What is ‘contact centre workforce management’ (WFM)? You’ve probably heard the term many times. But what does it actually mean? How does it fit into the contact centre landscape? What are its component parts? And why does it matter?
In this post, Chris Dealy at injixo goes back to basics to reveal the core elements that make WFM tick and the pivotal role it plays in driving contact centre success.
The central goal of workforce management (WFM) is to optimize the deployment of the most valuable – and costly – resource in every contact centre: the employees.
To quote Brad Cleveland:
“WFM is about having the right number of people in the right places at the right times, doing the right things”
That’s complicated, because in every contact centre, three opposing forces are in play:
- Exclusively focusing on customers by always having plenty of agents to handle the contact volume is great for your company’s reputation and may result in revenue growth, but could render your business unprofitable.
- Putting your agents first may make your company a great place to work, but if the customer experience is terrible and staffing costs are excessive, your contact centre may be a place where nobody works in the long run.
- A well-run business is always looking for ways to optimize costs, but reducing staffing levels without regard to customer experience or agent burnout is equally unsustainable.
Contact centre WFM matters because it enables contact centres to optimize the balance between the three forces, simultaneously improving outcomes for the customer, the employees (or agents), and the business.
Sounds too good to be true? Read on…
What is the Workforce Management Cycle?
WFM consists of five interconnected steps. WFM is a repeating process and that’s why it is often characterized as a cycle:
It starts with forecasting, which predicts future contact metrics such as volume and average handling time (AHT).
It uses historical data and business intelligence that you add, such as upcoming marketing campaigns.
Then you need to convert the forecast of volume and AHT into a forecast of required staffing, taking into account the grade of service that you want to achieve.
Planning is about making sure that your contact centre employs the right number of agents to cope with the anticipated scale of the business in the long term.
It can be tempting to skip straight from forecasting to scheduling, but if you don’t invest enough effort in planning, your hiring and training program will be based on guesswork.
And that means you simply won’t have recruited and trained all the people you need when it comes to the scheduling stage.
Scheduling is about creating shifts for employees that match supply and demand for staff as closely as possible, as often as possible.
It sounds straightforward, right?
Yet, anyone who has wrestled with spreadsheets and sticky notes knows it’s anything but simple. You’ve got to create shifts that cover demand efficiently, down to 15 or 30 minute inervals.
And you must take into account agents’ skills, labor laws, employment contracts, opening hours, and other constraints.
Intraday management is about identifying where reality has deviated from plan. If it can go wrong, it will go wrong.
For example, you could be hit by an unexpected volume spike, unusually high sickness levels or simply find that your agents are not logged in when you need them to be. It enables you to take swift and effective corrective action to defend your KPIs.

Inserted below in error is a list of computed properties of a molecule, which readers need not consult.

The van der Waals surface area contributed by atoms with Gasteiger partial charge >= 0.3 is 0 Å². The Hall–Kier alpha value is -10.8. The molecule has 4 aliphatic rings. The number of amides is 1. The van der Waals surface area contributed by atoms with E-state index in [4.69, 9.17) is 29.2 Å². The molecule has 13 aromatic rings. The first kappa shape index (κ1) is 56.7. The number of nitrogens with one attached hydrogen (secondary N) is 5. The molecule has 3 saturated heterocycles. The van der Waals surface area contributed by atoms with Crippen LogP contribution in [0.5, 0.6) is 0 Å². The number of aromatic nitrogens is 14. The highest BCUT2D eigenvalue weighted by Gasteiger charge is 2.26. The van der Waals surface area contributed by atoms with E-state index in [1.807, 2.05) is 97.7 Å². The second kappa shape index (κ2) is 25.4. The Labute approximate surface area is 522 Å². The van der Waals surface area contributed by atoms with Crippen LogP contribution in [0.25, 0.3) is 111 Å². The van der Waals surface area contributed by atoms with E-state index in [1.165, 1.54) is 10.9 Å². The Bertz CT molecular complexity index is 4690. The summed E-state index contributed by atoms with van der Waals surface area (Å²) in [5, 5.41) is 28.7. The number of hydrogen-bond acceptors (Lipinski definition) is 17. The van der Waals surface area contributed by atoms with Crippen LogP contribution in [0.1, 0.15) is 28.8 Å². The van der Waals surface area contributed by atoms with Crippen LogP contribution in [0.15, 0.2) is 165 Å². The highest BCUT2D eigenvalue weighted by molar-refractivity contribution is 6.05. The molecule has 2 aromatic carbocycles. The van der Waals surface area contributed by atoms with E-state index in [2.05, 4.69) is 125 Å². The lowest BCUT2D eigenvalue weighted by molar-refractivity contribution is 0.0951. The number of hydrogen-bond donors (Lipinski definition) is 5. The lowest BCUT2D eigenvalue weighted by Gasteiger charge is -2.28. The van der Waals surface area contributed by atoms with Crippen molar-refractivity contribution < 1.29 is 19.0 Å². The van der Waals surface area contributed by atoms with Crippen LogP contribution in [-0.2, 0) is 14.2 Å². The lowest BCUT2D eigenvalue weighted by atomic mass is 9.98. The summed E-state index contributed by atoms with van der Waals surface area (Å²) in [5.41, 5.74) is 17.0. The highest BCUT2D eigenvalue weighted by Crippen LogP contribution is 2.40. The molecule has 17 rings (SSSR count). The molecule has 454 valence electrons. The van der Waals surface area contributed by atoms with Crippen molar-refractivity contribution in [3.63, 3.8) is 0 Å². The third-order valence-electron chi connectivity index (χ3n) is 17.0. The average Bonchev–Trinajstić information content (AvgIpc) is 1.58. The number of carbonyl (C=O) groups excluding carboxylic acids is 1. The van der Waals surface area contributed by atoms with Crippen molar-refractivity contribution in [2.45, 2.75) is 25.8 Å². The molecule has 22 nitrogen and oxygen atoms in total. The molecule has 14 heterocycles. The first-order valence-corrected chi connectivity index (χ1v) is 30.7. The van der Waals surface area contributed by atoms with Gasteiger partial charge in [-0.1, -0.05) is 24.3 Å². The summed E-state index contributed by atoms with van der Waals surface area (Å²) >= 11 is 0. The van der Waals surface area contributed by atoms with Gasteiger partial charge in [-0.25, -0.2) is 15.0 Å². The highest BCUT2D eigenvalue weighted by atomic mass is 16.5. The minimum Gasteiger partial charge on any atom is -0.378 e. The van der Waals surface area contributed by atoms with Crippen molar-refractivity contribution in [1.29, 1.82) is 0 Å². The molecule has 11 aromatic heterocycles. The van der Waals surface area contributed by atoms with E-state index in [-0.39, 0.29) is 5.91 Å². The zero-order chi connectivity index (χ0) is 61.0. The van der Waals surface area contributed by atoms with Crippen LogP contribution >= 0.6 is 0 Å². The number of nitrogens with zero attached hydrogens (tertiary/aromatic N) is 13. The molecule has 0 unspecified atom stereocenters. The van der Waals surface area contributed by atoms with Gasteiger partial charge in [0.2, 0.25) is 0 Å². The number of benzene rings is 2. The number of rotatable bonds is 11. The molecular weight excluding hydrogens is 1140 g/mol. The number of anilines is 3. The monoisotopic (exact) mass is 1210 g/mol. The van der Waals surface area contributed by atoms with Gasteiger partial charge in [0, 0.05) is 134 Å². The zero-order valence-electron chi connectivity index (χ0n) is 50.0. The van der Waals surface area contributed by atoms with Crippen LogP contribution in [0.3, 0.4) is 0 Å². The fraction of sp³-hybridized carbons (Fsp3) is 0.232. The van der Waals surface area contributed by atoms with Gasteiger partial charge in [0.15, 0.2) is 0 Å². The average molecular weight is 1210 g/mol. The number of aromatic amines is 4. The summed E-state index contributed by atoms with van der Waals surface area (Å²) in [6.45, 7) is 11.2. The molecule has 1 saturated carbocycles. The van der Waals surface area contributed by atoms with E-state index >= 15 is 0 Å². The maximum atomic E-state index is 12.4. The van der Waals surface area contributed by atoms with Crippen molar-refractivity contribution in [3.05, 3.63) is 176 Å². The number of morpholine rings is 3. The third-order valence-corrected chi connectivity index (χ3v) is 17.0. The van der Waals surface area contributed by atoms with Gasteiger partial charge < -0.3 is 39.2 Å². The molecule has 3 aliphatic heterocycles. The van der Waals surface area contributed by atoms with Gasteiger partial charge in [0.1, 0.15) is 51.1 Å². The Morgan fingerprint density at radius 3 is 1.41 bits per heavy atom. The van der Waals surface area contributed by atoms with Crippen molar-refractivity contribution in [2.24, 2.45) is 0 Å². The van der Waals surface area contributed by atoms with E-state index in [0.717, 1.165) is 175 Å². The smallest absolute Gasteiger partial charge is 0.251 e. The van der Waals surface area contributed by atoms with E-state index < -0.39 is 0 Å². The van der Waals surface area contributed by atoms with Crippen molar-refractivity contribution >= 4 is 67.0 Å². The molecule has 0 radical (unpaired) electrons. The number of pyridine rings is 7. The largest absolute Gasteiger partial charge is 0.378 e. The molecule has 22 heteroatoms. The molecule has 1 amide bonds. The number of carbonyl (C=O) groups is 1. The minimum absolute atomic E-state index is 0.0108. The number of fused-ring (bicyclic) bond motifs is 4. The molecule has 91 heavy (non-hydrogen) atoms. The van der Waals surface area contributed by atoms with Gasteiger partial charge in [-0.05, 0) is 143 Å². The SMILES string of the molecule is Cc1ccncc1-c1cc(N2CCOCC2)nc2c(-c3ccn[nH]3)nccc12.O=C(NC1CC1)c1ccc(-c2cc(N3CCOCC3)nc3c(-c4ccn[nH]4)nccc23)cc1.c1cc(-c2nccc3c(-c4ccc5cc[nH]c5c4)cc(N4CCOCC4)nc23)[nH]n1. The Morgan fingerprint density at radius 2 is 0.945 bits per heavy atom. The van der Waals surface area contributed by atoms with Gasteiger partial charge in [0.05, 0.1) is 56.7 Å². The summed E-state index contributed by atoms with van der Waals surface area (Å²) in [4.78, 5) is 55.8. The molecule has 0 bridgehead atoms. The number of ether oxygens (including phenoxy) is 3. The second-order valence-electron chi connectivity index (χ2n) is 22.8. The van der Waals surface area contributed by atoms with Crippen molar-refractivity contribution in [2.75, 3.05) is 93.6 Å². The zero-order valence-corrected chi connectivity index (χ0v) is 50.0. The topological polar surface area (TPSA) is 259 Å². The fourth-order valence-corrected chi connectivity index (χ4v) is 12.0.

Analytics give you insights that will help you to constantly improve. For example, you can measure your shrinkage, which will feed into your staffing calculations next time around the cycle.
Reports on schedule adherence and conformance, together with absence reports, are vital tools for 1:1 meetings with agents.
Employee engagement underlies all the stops in the cycle. It is all about the level of motivation, satisfaction, and involvement that call center agents have in their work.
It is a critical factor in achieving high-quality customer service and operational success. WFM is vital to this since it lets your agents interact with the planning process and feel more in control. It puts your employees front and centre.
The magic of workforce management lies in how these elements interconnect. When you can accurately forecast demand, successfully schedule the right personnel, manage performance effectively, and take your agents on the journey, you’re well on your way to driving efficiency and success in your contact centre.
What is the Impact of Contact Centre Workforce Management?
Here is what “the right number of people in the right places at the right times, doing the right things” looks like in pictures:
In both charts, the green line shows the demand-driven requirement for a single activity for a single day.
That’s the number of agents required in each time interval to handle the volume of contacts (e.g. calls, chat messages, emails, etc.) in that interval. The horizontal bars show the shifts assigned to staff across the day.
In the first chart, it’s clear that we rarely have the right number of agents in the right places at the right times.
There are periods in the morning and afternoon, highlighted in orange, when insufficient agents are scheduled.
At those times, the customer experience suffers, the service level goal isn’t met and the employees get stressed
. At other times, highlighted in red, there are too many agents on duty. This is a waste of the contact center’s budget.
The second chart shows what WFM does: supply and demand are much more closely aligned.
- Satisfied customers
- Happier employees
- Optimized business bottom line
For more information about injixo - visit the injixo Website
Call Centre Helper is not responsible for the content of these guest blog posts. The opinions expressed in this article are those of the author, and do not necessarily reflect those of Call Centre Helper.